So does the future look good for premium gin brands, and are consumers becoming more selective? Zuma's head bartender, Paul Birtwistle, thinks the answer is yes on both counts. It is a category I find myself thinking about more and more,' he reveals. Over the past few years, a lot of new gins have been released, many of which are significantly different to the older style of juniper-driven gin, and customers are becoming more brand-specific, in the way they did, and still are, within the vodka category.'

However, he's not sure whether this is through links with a particular lifestyle or actual knowledge of the brands.

Constantino is also convinced there's been a growth in demand for premium gins, but he believes the lifestyle factor rules for the moment. As with cars, houses, watches and handbags, what you are drinking is now deemed a status symbol, and due to intelligent bartending and obviously cunning marketing, clients are definitely "calling" their gins.' Chris Edwards at Blanch House in Brighton agrees. More education is needed,' he says, since people tend to request the products that are best marketed rather than the best in quality.'

And regardless of brand preference, can gin stand up to vodka? Chris Moore, head bartender at Doon, Albannach, has no doubts here. Definitely. Where vodka can be characterless, gin is fit to bursting with personality, and this makes it very exciting to work with.' Edwards is also straight to the point: Let's hope gin can present a challenge, because we're all fed up with making vodka drinks.' Birtwistle at Zuma is equally positive, saying, I think that if you were to ask a bartender what he/she prefers to work with, 90% would say gin.' But whether or not this will translate into significant changes on the cocktail list, he continues, will be entirely up to the imagination of the brands and bartenders out there'.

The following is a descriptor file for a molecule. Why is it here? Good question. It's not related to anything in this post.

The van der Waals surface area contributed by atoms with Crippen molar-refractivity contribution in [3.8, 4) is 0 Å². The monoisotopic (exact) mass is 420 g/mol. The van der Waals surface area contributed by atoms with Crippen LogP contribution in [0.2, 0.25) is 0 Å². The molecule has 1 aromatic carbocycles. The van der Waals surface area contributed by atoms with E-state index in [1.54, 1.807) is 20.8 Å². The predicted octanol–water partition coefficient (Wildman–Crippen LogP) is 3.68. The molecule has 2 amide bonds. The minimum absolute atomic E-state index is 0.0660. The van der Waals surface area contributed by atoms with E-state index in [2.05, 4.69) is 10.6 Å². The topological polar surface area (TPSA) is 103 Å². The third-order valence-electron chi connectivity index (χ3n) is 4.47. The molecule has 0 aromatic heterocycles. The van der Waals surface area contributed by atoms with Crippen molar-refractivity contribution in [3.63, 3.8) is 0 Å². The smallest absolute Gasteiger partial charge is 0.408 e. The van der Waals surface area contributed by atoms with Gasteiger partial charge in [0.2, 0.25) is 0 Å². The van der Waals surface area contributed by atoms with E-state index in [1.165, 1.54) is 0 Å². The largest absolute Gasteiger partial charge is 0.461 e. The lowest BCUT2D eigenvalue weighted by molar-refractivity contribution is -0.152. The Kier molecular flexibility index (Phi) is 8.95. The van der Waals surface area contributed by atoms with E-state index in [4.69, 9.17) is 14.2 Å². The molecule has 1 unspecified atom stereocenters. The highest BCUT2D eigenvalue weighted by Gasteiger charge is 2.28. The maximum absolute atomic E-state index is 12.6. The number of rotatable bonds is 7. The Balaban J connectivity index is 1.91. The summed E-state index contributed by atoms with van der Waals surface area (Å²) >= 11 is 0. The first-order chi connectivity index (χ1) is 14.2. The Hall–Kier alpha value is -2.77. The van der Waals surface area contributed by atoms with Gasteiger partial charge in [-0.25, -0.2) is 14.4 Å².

This should surely mean that premium-gin producers can breathe a collective sigh of relief. After all, London is widely regarded as home to the world's best and most creative bartenders. Fristoe at Junipero sums this up, commenting, You'll never find better cocktails than in London - the enthusiasm is just incredible. Every time I come to town, someone's got a new cocktail recipe for me.' That said, it would be a shame to hide these products within the M25, and hopefully the brands will remember that other cities need a change from Gordon's too.

There's no shortage of exciting future plans for gin - not least the prospect of a blue gin from London Gin, due to arrive in the UK on-trade at Easter time. According to Martin Gill of The London Gin Company, the reception for Blue London Gin in Spain has been terrific', and he sees the product as the way forward for the UK market as well. And while London has headed off to Spain, Spain has arrived in London. Spanish gin, Rives, has just been taken on by UK agent Fine Wine Emporium Ltd, and it's already bagged a listing in The Cuckoo Club. And there's no rest for Walker at Bombay Sapphire, either: he plans to start research for a book on food matching with gin cocktails.

Gin doesn't need a palace anymore, it just needs this sort of invention and perhaps a bit more noise from behind the bar.